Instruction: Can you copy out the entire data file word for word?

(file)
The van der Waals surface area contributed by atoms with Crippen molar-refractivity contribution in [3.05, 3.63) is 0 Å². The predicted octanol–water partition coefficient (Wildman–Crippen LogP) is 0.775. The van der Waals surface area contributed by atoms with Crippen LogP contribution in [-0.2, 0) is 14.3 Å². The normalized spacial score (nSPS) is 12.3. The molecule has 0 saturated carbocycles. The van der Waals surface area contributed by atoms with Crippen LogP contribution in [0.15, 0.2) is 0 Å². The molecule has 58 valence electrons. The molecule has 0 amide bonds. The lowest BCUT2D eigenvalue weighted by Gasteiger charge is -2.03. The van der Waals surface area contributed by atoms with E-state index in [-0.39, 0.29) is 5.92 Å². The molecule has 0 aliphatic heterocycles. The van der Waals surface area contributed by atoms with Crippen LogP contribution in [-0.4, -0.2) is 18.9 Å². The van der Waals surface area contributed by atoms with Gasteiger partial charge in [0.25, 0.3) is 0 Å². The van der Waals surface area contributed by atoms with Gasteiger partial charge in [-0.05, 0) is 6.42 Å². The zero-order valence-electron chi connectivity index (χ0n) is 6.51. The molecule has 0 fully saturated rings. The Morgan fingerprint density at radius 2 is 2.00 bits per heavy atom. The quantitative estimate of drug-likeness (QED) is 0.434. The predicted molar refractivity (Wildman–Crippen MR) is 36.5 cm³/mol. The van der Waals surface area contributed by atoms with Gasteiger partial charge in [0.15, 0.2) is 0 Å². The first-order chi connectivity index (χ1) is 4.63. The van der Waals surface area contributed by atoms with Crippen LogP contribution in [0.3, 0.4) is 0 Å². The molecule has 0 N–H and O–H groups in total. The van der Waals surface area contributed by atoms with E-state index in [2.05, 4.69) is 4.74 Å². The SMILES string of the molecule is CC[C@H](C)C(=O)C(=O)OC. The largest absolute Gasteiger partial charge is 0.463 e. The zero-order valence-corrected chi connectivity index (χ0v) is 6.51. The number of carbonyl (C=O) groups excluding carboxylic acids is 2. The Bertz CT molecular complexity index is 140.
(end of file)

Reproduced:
The van der Waals surface area contributed by atoms with Crippen molar-refractivity contribution in [3.05, 3.63) is 0 Å². The predicted octanol–water partition coefficient (Wildman–Crippen LogP) is 0.775. The van der Waals surface area contributed by atoms with Crippen LogP contribution in [-0.2, 0) is 14.3 Å². The normalized spacial score (nSPS) is 12.3. The molecule has 0 saturated carbocycles. The van der Waals surface area contributed by atoms with Crippen LogP contribution in [0.15, 0.2) is 0 Å². The molecule has 58 valence electrons. The molecule has 0 amide bonds. The lowest BCUT2D eigenvalue weighted by Gasteiger charge is -2.03. The van der Waals surface area contributed by atoms with E-state index in [-0.39, 0.29) is 5.92 Å². The molecule has 0 aliphatic heterocycles. The van der Waals surface area contributed by atoms with Crippen LogP contribution in [-0.4, -0.2) is 18.9 Å². The van der Waals surface area contributed by atoms with Gasteiger partial charge in [0.25, 0.3) is 0 Å². The van der Waals surface area contributed by atoms with Gasteiger partial charge in [-0.05, 0) is 6.42 Å². The zero-order valence-electron chi connectivity index (χ0n) is 6.51. The molecule has 0 fully saturated rings. The Morgan fingerprint density at radius 2 is 2.00 bits per heavy atom. The quantitative estimate of drug-likeness (QED) is 0.434. The predicted molar refractivity (Wildman–Crippen MR) is 36.5 cm³/mol. The van der Waals surface area contributed by atoms with Gasteiger partial charge in [0.15, 0.2) is 0 Å². The first-order chi connectivity index (χ1) is 4.63. The van der Waals surface area contributed by atoms with Crippen LogP contribution in [0.3, 0.4) is 0 Å². The molecule has 0 N–H and O–H groups in total. The van der Waals surface area contributed by atoms with E-state index in [2.05, 4.69) is 4.74 Å². The SMILES string of the molecule is CC[C@H](C)C(=O)C(=O)OC. The largest absolute Gasteiger partial charge is 0.463 e. The zero-order valence-corrected chi connectivity index (χ0v) is 6.51. The number of carbonyl (C=O) groups excluding carboxylic acids is 2. The Bertz CT molecular complexity index is 140.